Products of compact spaces with countable tightness

In the previous two posts, we discuss the definitions of the notion of tightness and its relation with free sequences. This post and the next post are to discuss the behavior of countable tightness under the product operation. In this post, we show that countable tightness behaves well in products of compact space. In particular we show that countable tightness is preserved in finite products and countable products of compact spaces. In the next post we show that countable tightness is easily destroyed in products of sequential fans and that the tightness of such a product can be dependent on extra set theory assumptions. All spaces are Hausdorff and regular.

The following theorems are the main results in this post.

Theorem 1
Let X and Y be countably tight spaces. If one of X and Y is compact, then X \times Y is countably tight.

Theorem 2
The product of finitely many compact countably tight spaces is countably tight.

Theorem 3
Suppose that X_1, X_2, X_3, \cdots are countably many compact spaces such that each X_i has at least two points. If each X_i is a countably tight space, then the product space \prod_{i=1}^\infty X_i is countably tight.

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Finite products

Before proving Theorem 1 and Theorem 2, we prove the following results.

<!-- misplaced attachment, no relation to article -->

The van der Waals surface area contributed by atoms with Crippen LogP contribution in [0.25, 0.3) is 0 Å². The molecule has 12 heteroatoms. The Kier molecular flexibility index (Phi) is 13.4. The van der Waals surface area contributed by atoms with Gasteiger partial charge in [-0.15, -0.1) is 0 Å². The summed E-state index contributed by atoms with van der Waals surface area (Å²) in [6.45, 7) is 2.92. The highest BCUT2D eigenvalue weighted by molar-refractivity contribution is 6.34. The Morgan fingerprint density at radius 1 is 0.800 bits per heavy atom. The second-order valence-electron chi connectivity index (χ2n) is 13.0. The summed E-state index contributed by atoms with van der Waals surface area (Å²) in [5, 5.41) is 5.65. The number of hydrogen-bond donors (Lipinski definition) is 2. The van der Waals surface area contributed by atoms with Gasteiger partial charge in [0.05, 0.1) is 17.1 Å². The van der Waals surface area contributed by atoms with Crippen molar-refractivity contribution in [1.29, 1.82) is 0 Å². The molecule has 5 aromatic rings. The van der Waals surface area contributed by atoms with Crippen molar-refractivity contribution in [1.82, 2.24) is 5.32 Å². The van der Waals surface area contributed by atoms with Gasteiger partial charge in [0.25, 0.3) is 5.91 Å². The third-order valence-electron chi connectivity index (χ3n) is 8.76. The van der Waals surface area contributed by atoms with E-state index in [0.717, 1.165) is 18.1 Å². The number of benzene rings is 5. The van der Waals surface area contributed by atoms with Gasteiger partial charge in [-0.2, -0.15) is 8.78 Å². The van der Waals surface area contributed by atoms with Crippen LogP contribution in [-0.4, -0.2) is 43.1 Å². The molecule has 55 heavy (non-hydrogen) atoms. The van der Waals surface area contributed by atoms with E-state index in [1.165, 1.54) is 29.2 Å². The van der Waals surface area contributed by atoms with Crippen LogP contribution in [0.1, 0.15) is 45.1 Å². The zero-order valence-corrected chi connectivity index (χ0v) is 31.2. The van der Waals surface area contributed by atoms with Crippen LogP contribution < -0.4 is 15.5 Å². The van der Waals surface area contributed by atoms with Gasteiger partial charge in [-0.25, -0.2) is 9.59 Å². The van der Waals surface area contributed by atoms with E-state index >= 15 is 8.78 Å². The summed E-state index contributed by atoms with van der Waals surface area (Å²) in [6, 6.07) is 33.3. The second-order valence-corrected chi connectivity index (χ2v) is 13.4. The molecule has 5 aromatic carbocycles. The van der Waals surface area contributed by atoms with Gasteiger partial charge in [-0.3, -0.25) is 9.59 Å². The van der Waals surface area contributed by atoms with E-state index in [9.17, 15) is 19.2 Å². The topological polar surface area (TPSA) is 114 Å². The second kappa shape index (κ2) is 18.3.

Theorem 4
Let f:Y_1 \rightarrow Y_2 be a continuous and closed map from the space Y_1 onto the space Y_2. Suppose that the space Y_2 is countably tight and that each fiber of the map f is countably tight. Then the space Y_1 is countably tight.

Proof of Theorem 4
Let x \in Y_1 and x \in \overline{A} where A \subset Y_1. We proceed to find a countable W \subset Y_1 such that x \in \overline{W}. Choose y \in Y_2 such that y=f(x).

Let M be the fiber of the map f at the point y, i.e. M=f^{-1}(y). By assumption, M is countably tight. Call a point w \in M countably reached by A if there is some countable C \subset A such that w \in \overline{C}. Let G be the set of all points in M that are countably reached by A. We claim that x \in \overline{G}.

Let U \subset Y_1 be open such that x \in U. Because the space Y_1 is regular, choose open V \subset U such that x \in V and \overline{V} \subset U. Then V \cap A \ne \varnothing. Furthermore, x \in \overline{V \cap A}. Let C=f(V \cap A). By the continuity of f, we have y \in \overline{C}. Since Y_2 is countably tight, there exists some countable D \subset C such that y \in \overline{D}. Choose a countable E \subset V \cap A such that f(E)=D. It follows that y \in \overline{f(E)}.

We show that that \overline{E} \cap M \ne \varnothing. Since E \subset \overline{E}, we have f(E) \subset f(\overline{E}). Note that f(\overline{E}) is a closed set since f is a closed map. Thus \overline{f(E)} \subset f(\overline{E}). As a result, y \in f(\overline{E}). Then y=f(t) for some t \in \overline{E}. We have t \in \overline{E} \cap M.

By the definition of the set G, we have \overline{E} \cap M \subset G. Furthermore, \overline{E} \cap M \subset \overline{V} \subset U. Note that the arbitrary open neighborhood U of x contains points of G. This establishes the claim that x \in \overline{G}.

Since M is a fiber of f, M is countably tight by assumption. Choose some countable T \subset G such that x \in \overline{T}. For each t \in T, choose a countable W_t \subset A with t \in \overline{W_t}. Let W=\bigcup_{t \in T} W_t. Note that W \subset A and W is countable with x \in \overline{W}. This establishes the space Y_1 is countably tight at x \in Y_1. \blacksquare

Lemma 5
Let f:X \times Y \rightarrow Y be the projection map. If X is a compact space, then f is a closed map.

Proof of Lemma 5